Friday, October 16, 2009

ESPN's 'Body Issue' does its job

According to a report by The Wrap about the Magazine Innovation Summit in New York this week, ESPN boosted subscriptions to its "Insider" (a companion to the magazine) by 400 within two hours of posting its "Body Issue" images online. Newsstand data wasn't released.
Of course. That was the point -- it doesn't take a genius to see how the SI Swimsuit edition and other flesh-baring editions of sports-related titles do on the newsstand: They sell.
ESPN's sex-sells issue was, in my mind, different in some significant ways from the SI swimsuit edition. ESPN had argued that the mag was driven by journalistic motives, and while that's highly debatable, the images do exhibit a range of athletic images. It is much more ambivalent than SI -- alternating back and forth between images that can be read as liberating because they challenge ideal-body norms, and those that reinforce a "hetero-sexy" apologia by female athletes.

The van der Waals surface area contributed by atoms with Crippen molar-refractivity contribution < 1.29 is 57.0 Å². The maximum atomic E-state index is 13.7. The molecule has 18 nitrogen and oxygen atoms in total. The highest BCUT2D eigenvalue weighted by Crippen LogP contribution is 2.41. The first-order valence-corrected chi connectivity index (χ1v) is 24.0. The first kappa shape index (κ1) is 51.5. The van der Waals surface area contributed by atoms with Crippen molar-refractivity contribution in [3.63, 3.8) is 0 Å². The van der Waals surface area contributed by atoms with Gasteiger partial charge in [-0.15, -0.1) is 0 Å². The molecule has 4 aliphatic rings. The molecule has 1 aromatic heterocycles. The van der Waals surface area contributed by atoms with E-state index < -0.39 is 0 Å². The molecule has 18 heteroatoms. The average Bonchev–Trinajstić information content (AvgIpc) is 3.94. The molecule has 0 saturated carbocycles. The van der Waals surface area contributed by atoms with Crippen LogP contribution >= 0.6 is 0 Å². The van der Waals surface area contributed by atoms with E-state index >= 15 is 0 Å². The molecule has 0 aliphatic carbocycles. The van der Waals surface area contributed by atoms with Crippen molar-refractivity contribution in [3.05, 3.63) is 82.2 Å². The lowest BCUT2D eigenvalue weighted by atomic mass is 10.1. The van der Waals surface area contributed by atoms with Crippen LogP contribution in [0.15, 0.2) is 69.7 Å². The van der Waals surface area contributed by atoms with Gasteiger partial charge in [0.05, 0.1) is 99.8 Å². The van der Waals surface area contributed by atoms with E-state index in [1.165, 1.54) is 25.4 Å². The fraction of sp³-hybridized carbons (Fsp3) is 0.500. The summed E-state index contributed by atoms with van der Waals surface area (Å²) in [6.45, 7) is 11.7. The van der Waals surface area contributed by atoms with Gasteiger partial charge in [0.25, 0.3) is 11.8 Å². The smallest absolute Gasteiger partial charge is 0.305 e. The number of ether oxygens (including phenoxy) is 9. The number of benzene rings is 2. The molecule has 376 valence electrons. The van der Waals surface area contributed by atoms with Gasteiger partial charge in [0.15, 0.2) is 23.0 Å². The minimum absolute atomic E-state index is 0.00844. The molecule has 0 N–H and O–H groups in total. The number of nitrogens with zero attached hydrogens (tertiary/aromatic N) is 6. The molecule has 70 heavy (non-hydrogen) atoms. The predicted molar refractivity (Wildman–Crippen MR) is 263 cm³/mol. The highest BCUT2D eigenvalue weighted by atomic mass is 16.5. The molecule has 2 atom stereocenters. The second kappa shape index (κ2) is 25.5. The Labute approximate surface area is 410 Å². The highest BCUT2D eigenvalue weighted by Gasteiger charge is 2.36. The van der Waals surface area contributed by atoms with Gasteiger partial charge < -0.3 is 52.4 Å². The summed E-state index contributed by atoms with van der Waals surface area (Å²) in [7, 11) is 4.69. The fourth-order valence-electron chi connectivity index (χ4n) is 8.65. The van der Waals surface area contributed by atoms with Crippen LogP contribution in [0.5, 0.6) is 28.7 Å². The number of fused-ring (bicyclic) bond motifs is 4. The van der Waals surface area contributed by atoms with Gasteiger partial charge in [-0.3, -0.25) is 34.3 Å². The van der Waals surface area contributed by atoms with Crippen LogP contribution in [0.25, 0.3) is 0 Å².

1 comment:

Sarah Wolter, UMN Twin Cities said...

The second parts of the captions aren’t written by ESPN; they’re from people who are supposed to “know” the athletes (or at least their bodies) in the photos. It seems like this is one way ESPN can dismiss responsibility for gendered descriptions of the athletes. The descriptions are definitely better than past representations; however, descriptions of women are centered around what their bodies look like. Men’s descriptions are about what their bodies can do.